The policy-making arm of the federal judiciary yesterday proposed major changes in federal law that would radically curtail the flexibility judges have in sentencing criminals and would eliminate parole as a means of reducing time in prison.
Under the legislation proposed yesterday by the U.S. Judicial Conference, the sentence imposed on a criminal after a trial would generally be the sentence actually served. For the first time, however, either the defendant or the government could appeal sentences deviating from prescribed guidelines.
The proposal, which would apply only in federal courts, becomes one of many before Congress that are designed to reduce the wide disparities between punishments imposed on different criminals for the same crime. Studies have shown differences as dramatic as 20 years in sentences handed out under almost identical circumstances.
Congressional sources said the conference's position would be "helpful" in finally getting something enacted after years of debate. The conference, headed by Chief Justice Warren E. Burger, is composed of the chief judges of each of the nation's 13 federal circuit courts, plus one district court judge from each circuit.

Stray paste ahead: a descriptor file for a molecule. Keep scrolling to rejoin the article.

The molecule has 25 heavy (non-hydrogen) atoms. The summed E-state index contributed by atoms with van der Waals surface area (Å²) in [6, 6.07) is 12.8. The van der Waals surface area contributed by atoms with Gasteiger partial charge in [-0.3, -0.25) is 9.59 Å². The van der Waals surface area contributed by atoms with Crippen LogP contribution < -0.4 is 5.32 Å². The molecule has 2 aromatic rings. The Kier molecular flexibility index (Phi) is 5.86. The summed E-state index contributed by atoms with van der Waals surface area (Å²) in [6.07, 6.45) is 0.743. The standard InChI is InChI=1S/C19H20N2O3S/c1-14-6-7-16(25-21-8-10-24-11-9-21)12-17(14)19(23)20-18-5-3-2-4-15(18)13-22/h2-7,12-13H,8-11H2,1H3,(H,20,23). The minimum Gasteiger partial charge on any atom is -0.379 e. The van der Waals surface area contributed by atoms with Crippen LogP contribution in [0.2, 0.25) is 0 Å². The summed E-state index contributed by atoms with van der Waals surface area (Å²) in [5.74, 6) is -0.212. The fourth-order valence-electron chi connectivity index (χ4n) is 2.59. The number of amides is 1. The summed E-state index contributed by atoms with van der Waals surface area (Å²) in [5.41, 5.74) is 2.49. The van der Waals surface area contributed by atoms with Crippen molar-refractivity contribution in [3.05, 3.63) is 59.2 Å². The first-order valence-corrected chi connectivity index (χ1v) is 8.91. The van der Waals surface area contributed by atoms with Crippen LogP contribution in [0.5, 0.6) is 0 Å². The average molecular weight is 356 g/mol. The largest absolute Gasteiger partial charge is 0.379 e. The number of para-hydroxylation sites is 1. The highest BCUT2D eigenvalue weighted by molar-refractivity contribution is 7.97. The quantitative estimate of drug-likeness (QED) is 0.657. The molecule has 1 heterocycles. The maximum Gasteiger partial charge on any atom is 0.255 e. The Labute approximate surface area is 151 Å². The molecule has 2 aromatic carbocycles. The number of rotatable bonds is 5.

Judges now enjoy almost unlimited discretion in imposing minimum sentences. Like other recommendations, yesterday's would require judges to stay within guidelines established for each type of defendant.
Judges could depart from the guidelines in special circumstances when they believe "the purposes of sentencing will be best served . . . . "
Parole would be eliminated entirely as a means of reducing time served, although a parole commission could increase the time for post-conviction misconduct.